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An examination of the nationalist struggles in India and those in Africa reveals a historiography that is splashed with personalities. But these did not simply emerge as elite phenomena

“We recognize of course that subordination cannot be understood except as one of the constitutive terms in a binary relationship of which the other is dominance, for ‘subaltern groups are always subject to the activity of ruling groups, even when they rebel and rise up’” – Rajinat Guha

In their seminal Selected Subaltern Studies published in 1988, one of the editors – Rajinat Guha – presented ‘On Some Aspects of the Historiography of Colonial India’. As he noted in the preface, dated August 1981, the concern of the collection was to combat elitism in South Asian Studies. By this he meant the elitist bias of assigning “spurious primacy” to dominant groups even when historicizing insubordinate groups.

This paper, then, provides an auto-critique of Guha’s text. By this I mean a critique from within the elitist structure that both I, and Guha – then writing about India while in Australia – are relatively confined to due to the nature of the academic enterprise. As such this is a reflexive critique that acknowledges one’s own positional limits in attempts to transcend some aspects of the elitist project of nationalist historiography.

Picking a cue from “the six-point project envisaged by Antonio Gramsci in his 'Notes on Italian History’” (p. 35), Guha presents, by way of critique, 16 points in regard to the then historiography of colonial India. He first identifies two manifestations of what he considered to be the elitism that had dominated the historiography of Indian nationalism for a long time – “colonialist elitism and bourgeois nationalist elitism” (p. 37). “Both”, he correctly observed, “originated as the ideological product of British rule in India, but” had “survived the transfer of power and been assimilated to neo-colonialist and neo-nationalist forms of discourse in Britain and India respectively” (Ibid.) He also correctly noted that the latter counted “British writers and institutions among its principal protagonists but” had “its imitators in India and other countries too” (Ibid.) Thus in the case of India it was “primarily an Indian practice but not without imitators in the ranks of liberal historians in Britain and elsewhere” (ibid.)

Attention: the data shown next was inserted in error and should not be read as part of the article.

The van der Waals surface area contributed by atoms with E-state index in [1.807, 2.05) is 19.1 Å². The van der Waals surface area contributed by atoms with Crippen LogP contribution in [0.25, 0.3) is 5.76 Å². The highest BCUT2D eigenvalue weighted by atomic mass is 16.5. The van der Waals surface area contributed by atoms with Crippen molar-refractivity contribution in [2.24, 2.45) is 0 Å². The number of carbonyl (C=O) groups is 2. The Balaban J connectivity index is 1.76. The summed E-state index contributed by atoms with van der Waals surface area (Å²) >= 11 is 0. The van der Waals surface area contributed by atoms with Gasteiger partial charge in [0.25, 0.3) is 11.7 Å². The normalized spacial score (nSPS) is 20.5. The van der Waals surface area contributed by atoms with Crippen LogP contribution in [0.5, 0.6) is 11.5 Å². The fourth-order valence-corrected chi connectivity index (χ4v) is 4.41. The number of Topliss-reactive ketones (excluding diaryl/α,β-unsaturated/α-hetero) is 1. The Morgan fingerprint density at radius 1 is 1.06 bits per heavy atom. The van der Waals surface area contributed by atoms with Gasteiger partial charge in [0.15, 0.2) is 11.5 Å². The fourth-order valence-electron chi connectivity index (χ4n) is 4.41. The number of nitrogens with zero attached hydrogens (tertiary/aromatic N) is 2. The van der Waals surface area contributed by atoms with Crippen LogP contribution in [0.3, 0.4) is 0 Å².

What follows then is an extension of the same scathing critique that this nationalist historiography had been meting on its protagonist, the colonialist historiography, in the context of decolonization. “Both these varieties of elitism”, asserts Guha, “share the prejudice that the making of the Indian nation and the development of the consciousness—nationalism—which informed this process were exclusively or predominantly elite achievements (Ibid.) Whereas in “the colonialist and neo-colonialist historiographies these achievements are credited to British colonial rulers, administrators, policies, institutions and culture”, in the case of “nationalist and neo-nationalist writings”, he sharply argues by way of comparison, the credits goes “to Indian elite personalities, institutions, activities and ideas” (Ibid.) Here we an earlier debunking of nationalist struggles as culminating in the replacing of one form of elites with another. In the case of Africa this accusation is epitomized by some variants of the racial phraseology of ‘Africans replacing the white master with the black master.’

For sure a cursory, let alone, close examination of the nationalist struggles in India and those in Africa that were inspired by its relatively early independence in 1947 reveals a historiography that is splashed with personalities – from Gandhi to Nkrumah – and institutions – from the Indian National Congress to the African National Congress – as well as activities – from the salt match to dockworkers protests – and ideas – from Satyagraha to Pan-Africanism. But these did not simply emerge as elite phenomena. After all if one takes the dictionary definition of the subaltern, as that “‘of a lower rank’” (p 35), that Guha subscribes to, then even the subalterns have ranks within. As such the fact that one or some of their ‘kinds’ – be it “in terms of class, caste, age, gender and office or in any other way” (Ibid.) – may emerge as spokespersons against domination does not necessarily make them elites in the same sense as the dominators. And the fact that some or many of these high ranking subalterns who took the reigns of the post-colonial state inherited colonial institutions and even turned them into neo-colonial apparatuses does not mean that was the intended consequence of nationalist struggles that they led. Attributing the after-the-fact to a situation that was open-ended is reading history back, through hindsight knowledge, in a deterministic way. Even Frantz Fanon’s (1960) predictions, in The Wretched of the Earth, of how post-colonial elites would be neo-colonial were based on his observations in/of places that had already attained full or partial independence.